If you’re a Forex trader, currency rate forecasting is a fundamental activity for you. If you fail to forecast an exchange rate or at least a price direction, you could end up losing your funds. To minimise risks, a trader should be equipped with various methods that will help them determine a currency price.
The question of how to forecast exchange rates is one of the most frequently asked in Forex trading. Although many methods can be used to forecast exchange rates, not all of them are simple. Some of them require large amounts of data or complex technical knowledge. However, the ones that a trader of any level can use are covered in this article.
Factors That Affect a Currency Rate
There are some factors that form the basis of the different FX rate forecast methods, and these factors are:
Changes in government, in its policy, and even coups and wars can affect the exchange rate. Usually, wars lead to the depreciation of a domestic currency, while presidential elections may cause increased price volatility.
The economy of any country determines how strong a domestic currency will be. That is: a growing economy indicates opportunities for appreciation. Conversely, economic problems will lead to a currency’s decline.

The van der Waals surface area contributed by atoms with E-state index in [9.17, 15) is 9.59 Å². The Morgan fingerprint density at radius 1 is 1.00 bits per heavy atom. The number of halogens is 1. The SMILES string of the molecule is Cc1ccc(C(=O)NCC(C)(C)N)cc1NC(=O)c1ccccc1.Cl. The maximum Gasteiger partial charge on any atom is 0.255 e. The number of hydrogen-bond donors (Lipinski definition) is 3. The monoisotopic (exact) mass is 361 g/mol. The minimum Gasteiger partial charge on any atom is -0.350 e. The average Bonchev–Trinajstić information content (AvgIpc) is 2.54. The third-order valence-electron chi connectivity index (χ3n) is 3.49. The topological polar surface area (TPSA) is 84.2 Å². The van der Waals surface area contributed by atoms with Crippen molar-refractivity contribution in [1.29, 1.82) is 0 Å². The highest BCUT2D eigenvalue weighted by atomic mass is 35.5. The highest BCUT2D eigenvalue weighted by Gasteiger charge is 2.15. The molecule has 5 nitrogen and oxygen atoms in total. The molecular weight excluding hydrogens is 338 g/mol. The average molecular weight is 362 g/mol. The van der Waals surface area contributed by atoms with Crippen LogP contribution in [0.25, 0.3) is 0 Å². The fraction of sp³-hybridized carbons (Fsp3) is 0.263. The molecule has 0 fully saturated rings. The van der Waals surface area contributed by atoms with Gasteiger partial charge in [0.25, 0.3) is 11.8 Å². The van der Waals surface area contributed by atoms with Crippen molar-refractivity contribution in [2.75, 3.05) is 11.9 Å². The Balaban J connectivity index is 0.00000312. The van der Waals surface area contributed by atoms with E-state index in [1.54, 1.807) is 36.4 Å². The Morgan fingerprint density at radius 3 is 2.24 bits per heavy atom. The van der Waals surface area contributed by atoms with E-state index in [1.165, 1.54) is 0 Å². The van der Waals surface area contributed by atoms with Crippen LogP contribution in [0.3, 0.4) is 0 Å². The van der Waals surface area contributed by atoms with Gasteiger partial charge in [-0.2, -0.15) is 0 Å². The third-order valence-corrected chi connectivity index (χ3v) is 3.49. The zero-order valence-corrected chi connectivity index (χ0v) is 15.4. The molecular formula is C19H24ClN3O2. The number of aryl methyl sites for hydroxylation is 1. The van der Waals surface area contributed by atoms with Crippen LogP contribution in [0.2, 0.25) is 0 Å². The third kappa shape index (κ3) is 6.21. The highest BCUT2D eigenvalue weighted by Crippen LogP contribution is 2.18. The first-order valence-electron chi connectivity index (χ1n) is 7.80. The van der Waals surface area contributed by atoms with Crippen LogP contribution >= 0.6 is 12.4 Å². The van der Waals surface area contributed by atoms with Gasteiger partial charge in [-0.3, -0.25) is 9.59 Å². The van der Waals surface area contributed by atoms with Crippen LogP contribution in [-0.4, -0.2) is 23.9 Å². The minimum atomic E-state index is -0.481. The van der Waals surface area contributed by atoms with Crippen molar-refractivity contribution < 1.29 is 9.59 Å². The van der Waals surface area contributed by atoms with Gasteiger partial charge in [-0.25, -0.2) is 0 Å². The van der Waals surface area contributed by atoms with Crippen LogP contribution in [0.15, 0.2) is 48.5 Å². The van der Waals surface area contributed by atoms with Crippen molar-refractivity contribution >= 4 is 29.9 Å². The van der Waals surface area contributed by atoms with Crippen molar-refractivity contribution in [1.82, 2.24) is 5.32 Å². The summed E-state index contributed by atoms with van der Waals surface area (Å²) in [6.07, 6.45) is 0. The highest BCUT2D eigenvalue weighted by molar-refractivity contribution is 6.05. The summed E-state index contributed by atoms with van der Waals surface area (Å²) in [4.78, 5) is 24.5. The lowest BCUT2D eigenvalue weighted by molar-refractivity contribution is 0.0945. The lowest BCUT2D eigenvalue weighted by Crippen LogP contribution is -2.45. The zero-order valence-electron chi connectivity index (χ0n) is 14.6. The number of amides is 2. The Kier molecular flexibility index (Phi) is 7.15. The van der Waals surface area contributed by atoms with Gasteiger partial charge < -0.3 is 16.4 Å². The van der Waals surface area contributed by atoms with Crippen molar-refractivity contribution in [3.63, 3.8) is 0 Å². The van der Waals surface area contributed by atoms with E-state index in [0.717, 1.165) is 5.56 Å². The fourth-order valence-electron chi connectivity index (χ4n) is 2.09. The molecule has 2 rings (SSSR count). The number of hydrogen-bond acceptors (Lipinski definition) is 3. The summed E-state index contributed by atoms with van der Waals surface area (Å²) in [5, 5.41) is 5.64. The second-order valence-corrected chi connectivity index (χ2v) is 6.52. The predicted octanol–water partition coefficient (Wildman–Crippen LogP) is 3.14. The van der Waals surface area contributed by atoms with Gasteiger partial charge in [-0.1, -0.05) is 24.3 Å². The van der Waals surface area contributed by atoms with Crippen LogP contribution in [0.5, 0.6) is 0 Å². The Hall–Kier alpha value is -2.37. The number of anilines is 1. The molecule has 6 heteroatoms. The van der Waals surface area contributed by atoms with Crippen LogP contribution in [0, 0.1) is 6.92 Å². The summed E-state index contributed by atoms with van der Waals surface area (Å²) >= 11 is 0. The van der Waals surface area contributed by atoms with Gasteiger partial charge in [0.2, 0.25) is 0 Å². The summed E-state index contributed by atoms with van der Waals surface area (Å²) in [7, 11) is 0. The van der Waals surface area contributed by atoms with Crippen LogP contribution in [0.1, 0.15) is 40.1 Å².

However, the underlying economy is influenced by many factors including inflation, unemployment rate, and Gross Domestic Product (GDP). Therefore, to analyse the value of a currency, traders may use these metrics.
Central Bank Monetary Policy
High inflation and unemployment rates are some of the economic issues that any country may face, and monetary policy aims to manage them.
Monetary policy includes various tools that allow a central bank to stabilise an economy. For instance, it can foster economic growth by increasing the money supply.